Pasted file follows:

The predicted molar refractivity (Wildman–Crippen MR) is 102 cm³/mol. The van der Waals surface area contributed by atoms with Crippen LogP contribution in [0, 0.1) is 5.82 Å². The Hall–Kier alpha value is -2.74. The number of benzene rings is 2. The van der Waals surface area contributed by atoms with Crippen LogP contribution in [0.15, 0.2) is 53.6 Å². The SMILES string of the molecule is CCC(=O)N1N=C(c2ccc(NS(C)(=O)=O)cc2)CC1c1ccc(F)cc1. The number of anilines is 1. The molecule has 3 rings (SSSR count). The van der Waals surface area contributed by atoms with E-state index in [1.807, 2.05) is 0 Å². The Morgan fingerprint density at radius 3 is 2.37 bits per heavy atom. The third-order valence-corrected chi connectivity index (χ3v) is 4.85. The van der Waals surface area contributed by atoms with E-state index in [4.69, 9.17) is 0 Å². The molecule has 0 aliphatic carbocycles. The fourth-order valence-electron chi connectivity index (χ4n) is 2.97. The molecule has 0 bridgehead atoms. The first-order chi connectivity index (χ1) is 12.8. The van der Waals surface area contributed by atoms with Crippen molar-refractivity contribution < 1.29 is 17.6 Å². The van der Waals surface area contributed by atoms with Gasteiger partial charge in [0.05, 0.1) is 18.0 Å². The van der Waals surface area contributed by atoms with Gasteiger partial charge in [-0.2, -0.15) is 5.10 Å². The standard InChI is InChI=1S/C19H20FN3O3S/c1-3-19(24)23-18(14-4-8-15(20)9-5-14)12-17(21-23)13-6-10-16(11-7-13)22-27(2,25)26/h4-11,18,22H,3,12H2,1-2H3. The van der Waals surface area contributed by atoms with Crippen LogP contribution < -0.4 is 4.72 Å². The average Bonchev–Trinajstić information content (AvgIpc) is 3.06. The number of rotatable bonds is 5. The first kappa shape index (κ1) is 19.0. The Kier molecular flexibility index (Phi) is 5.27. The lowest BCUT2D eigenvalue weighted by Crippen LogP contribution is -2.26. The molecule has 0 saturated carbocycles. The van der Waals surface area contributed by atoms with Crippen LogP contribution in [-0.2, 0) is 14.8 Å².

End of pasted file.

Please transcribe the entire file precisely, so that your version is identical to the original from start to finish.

The predicted molar refractivity (Wildman–Crippen MR) is 102 cm³/mol. The van der Waals surface area contributed by atoms with Crippen LogP contribution in [0, 0.1) is 5.82 Å². The Hall–Kier alpha value is -2.74. The number of benzene rings is 2. The van der Waals surface area contributed by atoms with Crippen LogP contribution in [0.15, 0.2) is 53.6 Å². The SMILES string of the molecule is CCC(=O)N1N=C(c2ccc(NS(C)(=O)=O)cc2)CC1c1ccc(F)cc1. The number of anilines is 1. The molecule has 3 rings (SSSR count). The van der Waals surface area contributed by atoms with E-state index in [1.807, 2.05) is 0 Å². The Morgan fingerprint density at radius 3 is 2.37 bits per heavy atom. The third-order valence-corrected chi connectivity index (χ3v) is 4.85. The van der Waals surface area contributed by atoms with E-state index in [4.69, 9.17) is 0 Å². The molecule has 0 aliphatic carbocycles. The fourth-order valence-electron chi connectivity index (χ4n) is 2.97. The molecule has 0 bridgehead atoms. The first-order chi connectivity index (χ1) is 12.8. The van der Waals surface area contributed by atoms with Crippen molar-refractivity contribution < 1.29 is 17.6 Å². The van der Waals surface area contributed by atoms with Gasteiger partial charge in [0.05, 0.1) is 18.0 Å². The van der Waals surface area contributed by atoms with Gasteiger partial charge in [-0.2, -0.15) is 5.10 Å². The standard InChI is InChI=1S/C19H20FN3O3S/c1-3-19(24)23-18(14-4-8-15(20)9-5-14)12-17(21-23)13-6-10-16(11-7-13)22-27(2,25)26/h4-11,18,22H,3,12H2,1-2H3. The van der Waals surface area contributed by atoms with Crippen LogP contribution < -0.4 is 4.72 Å². The average Bonchev–Trinajstić information content (AvgIpc) is 3.06. The number of rotatable bonds is 5. The first kappa shape index (κ1) is 19.0. The Kier molecular flexibility index (Phi) is 5.27. The lowest BCUT2D eigenvalue weighted by Crippen LogP contribution is -2.26. The molecule has 0 saturated carbocycles. The van der Waals surface area contributed by atoms with Crippen LogP contribution in [-0.2, 0) is 14.8 Å².